Populists top Poland vote and expand majority, exit polls indicate
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Populists top Poland vote and expand majority, exit polls indicate

A strong win by the Law and Justice party could enable it to proceed with court reforms that risk undermining judicial independence and the rule of law

Leader of Poland's ruling Law and Justice (PiS) party, Jaroslaw Kaczynski reacts after the first exit polls during the party's electoral evening in Warsaw, Poland, on October 13, 2019 (Wojtek RADWANSKI / AFP)
Leader of Poland's ruling Law and Justice (PiS) party, Jaroslaw Kaczynski reacts after the first exit polls during the party's electoral evening in Warsaw, Poland, on October 13, 2019 (Wojtek RADWANSKI / AFP)

WARSAW, Poland — Poland’s governing right-wing party took the lead in Sunday’s general election, an exit poll showed, expanding its majority thanks to a raft of welfare measures coupled with attacks on LGBT rights and Western values.

The Law and Justice party (PiS) scored 43.6 percent of the vote for 239 seats in parliament, outpacing the centrist Civic Coalition (KO) opposition with 27.4% support (130 seats) and a leftist coalition that took 11.9% (43 seats), according to an Ipsos exit poll for Poland’s three major television stations.

“We have four years of hard work ahead. Poland must change more and it must change for the better,” Jaroslaw Kaczynski, PiS leader, told supporters at its Warsaw headquarters.

“I hope that the [official results] tomorrow will confirm our success,” Kaczynski said.

Experts have warned that a strong PiS win means it could proceed with court reforms that risk undermining judicial independence and the rule of law, something that is likely to further stoke conflict with the European Union.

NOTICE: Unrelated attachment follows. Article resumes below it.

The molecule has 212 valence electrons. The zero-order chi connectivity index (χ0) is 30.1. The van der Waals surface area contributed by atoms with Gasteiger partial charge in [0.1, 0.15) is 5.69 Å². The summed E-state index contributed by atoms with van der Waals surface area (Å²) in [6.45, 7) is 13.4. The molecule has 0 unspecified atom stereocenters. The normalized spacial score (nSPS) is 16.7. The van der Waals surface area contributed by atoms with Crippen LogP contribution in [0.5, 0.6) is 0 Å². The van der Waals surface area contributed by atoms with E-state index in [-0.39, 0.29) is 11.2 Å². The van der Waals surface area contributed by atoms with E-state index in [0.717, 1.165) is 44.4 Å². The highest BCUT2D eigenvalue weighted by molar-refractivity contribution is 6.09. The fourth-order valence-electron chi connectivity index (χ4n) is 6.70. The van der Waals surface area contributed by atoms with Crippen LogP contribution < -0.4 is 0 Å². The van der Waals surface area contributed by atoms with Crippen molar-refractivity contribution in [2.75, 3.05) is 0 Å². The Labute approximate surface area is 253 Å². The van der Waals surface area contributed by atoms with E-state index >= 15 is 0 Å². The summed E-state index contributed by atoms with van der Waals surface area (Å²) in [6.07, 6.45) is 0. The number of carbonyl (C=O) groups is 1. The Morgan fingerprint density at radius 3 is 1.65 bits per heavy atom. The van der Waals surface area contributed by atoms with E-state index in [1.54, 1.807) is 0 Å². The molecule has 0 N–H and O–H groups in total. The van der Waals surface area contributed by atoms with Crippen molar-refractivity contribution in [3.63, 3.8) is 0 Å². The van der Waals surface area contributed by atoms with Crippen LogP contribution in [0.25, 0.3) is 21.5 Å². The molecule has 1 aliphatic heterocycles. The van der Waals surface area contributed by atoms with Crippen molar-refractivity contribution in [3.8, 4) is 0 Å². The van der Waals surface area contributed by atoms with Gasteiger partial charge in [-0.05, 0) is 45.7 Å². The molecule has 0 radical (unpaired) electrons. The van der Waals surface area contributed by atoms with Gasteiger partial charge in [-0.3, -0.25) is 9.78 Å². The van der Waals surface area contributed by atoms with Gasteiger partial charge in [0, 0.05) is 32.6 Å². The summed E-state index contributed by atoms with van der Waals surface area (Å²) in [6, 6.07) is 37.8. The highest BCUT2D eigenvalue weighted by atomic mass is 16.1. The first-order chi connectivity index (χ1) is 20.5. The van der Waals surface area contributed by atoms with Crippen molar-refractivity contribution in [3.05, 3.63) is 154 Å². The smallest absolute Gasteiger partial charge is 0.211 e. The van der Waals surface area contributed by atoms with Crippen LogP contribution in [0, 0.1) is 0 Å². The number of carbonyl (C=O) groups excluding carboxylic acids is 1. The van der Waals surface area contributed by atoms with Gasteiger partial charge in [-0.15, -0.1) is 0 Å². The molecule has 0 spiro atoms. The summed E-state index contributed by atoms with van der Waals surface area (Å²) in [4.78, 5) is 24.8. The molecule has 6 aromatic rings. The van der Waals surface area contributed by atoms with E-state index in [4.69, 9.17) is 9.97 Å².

In office since 2015, Kaczynski’s PiS has focused on poorer rural voters, coupling family values with a popular new child allowance, tax breaks for low-income earners and hikes to pensions and the minimum wage.

Widely regarded as Poland’s de facto leader, Kaczynski has also stoked deep social division by attacking sexual minorities and rejecting Western liberal values, all with the tacit blessing of Poland’s influential Catholic Church which holds sway over rural voters.

“The PiS is finally taking care of the weakest, most vulnerable members of society,” Kasia, a 40-year-old psychologist working at a women’s shelter, told AFP after voting in Warsaw. “I’ve seen it first hand at work.”

Kaczynski is among several populist leaders in the European Union favoring greater national sovereignty over the federalism championed by powerhouses France and Germany.

The PiS has sought favor with the Trump administration. Poland has long regarded the United States as the primary guarantor of its security within the NATO alliance and as a bulwark against Russia, its Soviet-era master with whom tensions still run high.

“In foreign policy, the PiS is standing up for Poland, not just blindly agreeing to what Germany or France want,” Michal, a 34-year-old Warsaw electrician said after voting.

The leader of the main opposition party, the Civic Platform, Grzegorz Schetyna, speaks to supporters after first exit polls following Parliamentary election are announced during the election night in Warsaw on October 13, 2019 (Alik KEPLICZ / AFP)